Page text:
Daily Telegraph's Peter Oborne resigns over HSBC coverage

Peter Oborne
Image caption Peter Oborne said newspapers had "a constitutional duty to tell their readers the truth"

The chief political commentator of the Daily Telegraph has resigned from the paper, accusing it of a "form of fraud on its readers" for its coverage of HSBC and its Swiss tax-dodging scandal.

Peter Oborne claimed the paper did not give due prominence to the HSBC story because of commercial interests.

Newspapers had a "constitutional duty" to tell readers the truth, he said.

The Telegraph called Oborne's statement an "astonishing and unfounded attack, full of inaccuracy and innuendo".

In a lengthy statement published on the OpenDemocracy website, Mr Oborne said he had already resigned from the paper "as a matter of conscience" because of a number of its editorial decisions.


By BBC media and art correspondent David Sillito

The Telegraph describes it as astonishing. They are not alone.

Amongst responses from journalists and news executives it's described as "eye-popping", "stunning", "explosive" and from professor Jay Rosen at New York University "one of the most important things a journalist has written about journalism lately".

The Daily Telegraph is accused of a "sinister" betrayal of its readers.

Stories about HSBC, Tesco and China are said to be placed or sidelined for commercial reasons.

But this is not just a parting swipe at an employer by a disgruntled member of staff, it's an explosion of anger about an issue that is worrying journalists across the industry.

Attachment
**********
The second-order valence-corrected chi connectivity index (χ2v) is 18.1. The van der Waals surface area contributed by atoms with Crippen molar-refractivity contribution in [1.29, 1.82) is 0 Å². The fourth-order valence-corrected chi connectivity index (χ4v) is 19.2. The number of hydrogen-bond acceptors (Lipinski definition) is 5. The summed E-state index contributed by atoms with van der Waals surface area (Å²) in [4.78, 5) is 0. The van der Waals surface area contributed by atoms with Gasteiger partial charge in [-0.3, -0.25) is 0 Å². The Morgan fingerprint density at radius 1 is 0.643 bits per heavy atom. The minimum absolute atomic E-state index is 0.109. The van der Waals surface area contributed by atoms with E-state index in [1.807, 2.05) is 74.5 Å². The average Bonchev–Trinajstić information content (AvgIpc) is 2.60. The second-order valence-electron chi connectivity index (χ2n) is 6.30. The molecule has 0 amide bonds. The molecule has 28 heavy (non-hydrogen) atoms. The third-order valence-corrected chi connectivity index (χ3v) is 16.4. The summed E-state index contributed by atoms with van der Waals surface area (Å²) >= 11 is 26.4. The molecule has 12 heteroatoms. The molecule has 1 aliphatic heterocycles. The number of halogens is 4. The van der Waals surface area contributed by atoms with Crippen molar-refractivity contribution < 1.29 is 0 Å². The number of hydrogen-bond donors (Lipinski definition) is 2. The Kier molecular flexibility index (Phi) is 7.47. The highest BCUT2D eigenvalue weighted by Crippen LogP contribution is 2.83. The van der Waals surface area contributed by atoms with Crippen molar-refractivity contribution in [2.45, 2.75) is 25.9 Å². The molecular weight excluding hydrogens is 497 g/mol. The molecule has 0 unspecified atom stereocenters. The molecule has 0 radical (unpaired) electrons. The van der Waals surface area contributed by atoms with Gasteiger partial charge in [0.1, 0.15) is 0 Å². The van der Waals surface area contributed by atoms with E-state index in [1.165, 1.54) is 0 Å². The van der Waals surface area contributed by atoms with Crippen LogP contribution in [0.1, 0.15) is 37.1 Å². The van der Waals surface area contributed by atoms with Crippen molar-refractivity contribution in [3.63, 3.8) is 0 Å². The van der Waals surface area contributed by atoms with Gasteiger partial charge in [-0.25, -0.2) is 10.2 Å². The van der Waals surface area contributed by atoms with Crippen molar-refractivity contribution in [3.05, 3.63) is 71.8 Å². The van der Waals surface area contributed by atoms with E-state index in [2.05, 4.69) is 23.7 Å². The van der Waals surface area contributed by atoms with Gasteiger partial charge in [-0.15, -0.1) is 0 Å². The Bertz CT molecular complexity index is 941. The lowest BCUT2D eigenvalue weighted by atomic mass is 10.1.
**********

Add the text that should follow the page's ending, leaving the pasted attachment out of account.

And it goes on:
Newspapers are in a state of crisis. The Telegraph has seen its print sales drop by around half over the last 10 years.

The less we spend on papers, the more our news will have to be paid for by companies.

And in the online world, the clear boundaries between news and adverts do not feel quite so clear anymore. Many adverts are looking more and more like news stories.

But Peter Oborne has gone further, saying that "shadowy" executives are interfering on an "industrial scale" with basic news coverage.

This is strong stuff and the Telegraph denies it all - saying it's all unfounded and full of inaccuracy.

Of course, these are turbulent times. The Telegraph is, like almost every other paper, having to reinvent itself.

People are going to get upset. But whatever the truth of these particular allegations - there are issues here not limited to just one newspaper.

He said he had intended to "leave quietly" until he saw the paper's coverage of HSBC and its Swiss banking arm.

In comparison to the coverage of the story in other national newspapers, "you needed a microscope to find the Telegraph coverage", Mr Oborne said.

Mr Oborne said "after a lot of agony" he had come to the conclusion he had a "duty" to comment publicly, saying the Telegraph was a "significant part of Britain's civic architecture".

He said he had been told HSBC was an "extremely valuable" advertiser by what he called a "well-informed insider".

"A free press is essential to a healthy democracy," Mr Oborne said.

"There is a purpose to journalism, and it is not just to entertain. It is not to pander to political power, big corporations and rich men.

"Newspapers have what amounts in the end to a constitutional duty to tell their readers the truth."

Mr Oborne later told Channel 4 News he believed he spoke "for the vast majority of Telegraph staff" in saying he had no confidence in Murdoch McLennan, the paper's chief executive, and the Barclay brothers who own the paper.

A Telegraph spokesman said the "distinction between advertising and our award-winning editorial operation has always been fundamental to our business".

They added: "We utterly refute any allegation to the contrary.

"It is a matter of huge regret that Peter Oborne, for nearly five years a contributor to the Telegraph, should have launched such an astonishing and unfounded attack, full of inaccuracy and innuendo, on his own paper."

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